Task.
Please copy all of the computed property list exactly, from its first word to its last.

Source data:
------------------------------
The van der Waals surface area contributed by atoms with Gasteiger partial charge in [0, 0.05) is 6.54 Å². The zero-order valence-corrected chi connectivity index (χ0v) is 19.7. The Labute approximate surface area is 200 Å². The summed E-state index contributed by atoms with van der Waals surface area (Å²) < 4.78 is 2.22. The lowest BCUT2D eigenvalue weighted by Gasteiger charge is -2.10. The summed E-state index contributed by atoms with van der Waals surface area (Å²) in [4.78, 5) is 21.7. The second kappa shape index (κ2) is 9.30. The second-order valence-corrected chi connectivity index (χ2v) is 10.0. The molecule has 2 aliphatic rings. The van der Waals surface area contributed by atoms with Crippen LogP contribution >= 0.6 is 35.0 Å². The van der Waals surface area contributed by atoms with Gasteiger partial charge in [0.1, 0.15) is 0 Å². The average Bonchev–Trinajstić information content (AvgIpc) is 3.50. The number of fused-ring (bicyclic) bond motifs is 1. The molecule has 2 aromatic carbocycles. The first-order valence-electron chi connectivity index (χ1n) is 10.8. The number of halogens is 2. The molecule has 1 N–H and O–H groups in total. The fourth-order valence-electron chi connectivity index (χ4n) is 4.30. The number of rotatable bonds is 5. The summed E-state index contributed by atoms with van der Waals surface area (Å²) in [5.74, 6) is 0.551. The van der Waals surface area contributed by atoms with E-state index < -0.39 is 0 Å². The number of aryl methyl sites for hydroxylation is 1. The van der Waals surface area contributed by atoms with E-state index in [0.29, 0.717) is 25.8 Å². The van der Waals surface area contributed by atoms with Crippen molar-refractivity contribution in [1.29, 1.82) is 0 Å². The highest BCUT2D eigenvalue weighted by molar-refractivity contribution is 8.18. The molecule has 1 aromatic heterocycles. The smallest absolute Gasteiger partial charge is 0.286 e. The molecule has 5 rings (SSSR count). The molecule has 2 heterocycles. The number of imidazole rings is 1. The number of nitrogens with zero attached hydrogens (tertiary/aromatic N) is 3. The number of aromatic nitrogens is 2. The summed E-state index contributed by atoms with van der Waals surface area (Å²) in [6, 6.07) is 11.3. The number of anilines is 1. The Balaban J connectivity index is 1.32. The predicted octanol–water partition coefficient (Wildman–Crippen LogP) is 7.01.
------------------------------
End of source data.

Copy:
The van der Waals surface area contributed by atoms with Gasteiger partial charge in [0, 0.05) is 6.54 Å². The zero-order valence-corrected chi connectivity index (χ0v) is 19.7. The Labute approximate surface area is 200 Å². The summed E-state index contributed by atoms with van der Waals surface area (Å²) < 4.78 is 2.22. The lowest BCUT2D eigenvalue weighted by Gasteiger charge is -2.10. The summed E-state index contributed by atoms with van der Waals surface area (Å²) in [4.78, 5) is 21.7. The second kappa shape index (κ2) is 9.30. The second-order valence-corrected chi connectivity index (χ2v) is 10.0. The molecule has 2 aliphatic rings. The van der Waals surface area contributed by atoms with Crippen LogP contribution >= 0.6 is 35.0 Å². The van der Waals surface area contributed by atoms with Gasteiger partial charge in [0.1, 0.15) is 0 Å². The average Bonchev–Trinajstić information content (AvgIpc) is 3.50. The number of fused-ring (bicyclic) bond motifs is 1. The molecule has 2 aromatic carbocycles. The first-order valence-electron chi connectivity index (χ1n) is 10.8. The number of halogens is 2. The molecule has 1 N–H and O–H groups in total. The fourth-order valence-electron chi connectivity index (χ4n) is 4.30. The number of rotatable bonds is 5. The summed E-state index contributed by atoms with van der Waals surface area (Å²) in [5.74, 6) is 0.551. The van der Waals surface area contributed by atoms with E-state index < -0.39 is 0 Å². The number of aryl methyl sites for hydroxylation is 1. The van der Waals surface area contributed by atoms with E-state index in [0.29, 0.717) is 25.8 Å². The van der Waals surface area contributed by atoms with Crippen molar-refractivity contribution in [1.29, 1.82) is 0 Å². The highest BCUT2D eigenvalue weighted by molar-refractivity contribution is 8.18. The molecule has 1 aromatic heterocycles. The smallest absolute Gasteiger partial charge is 0.286 e. The molecule has 5 rings (SSSR count). The molecule has 2 heterocycles. The number of imidazole rings is 1. The number of nitrogens with zero attached hydrogens (tertiary/aromatic N) is 3. The number of aromatic nitrogens is 2. The summed E-state index contributed by atoms with van der Waals surface area (Å²) in [6, 6.07) is 11.3. The number of anilines is 1. The Balaban J connectivity index is 1.32. The predicted octanol–water partition coefficient (Wildman–Crippen LogP) is 7.01.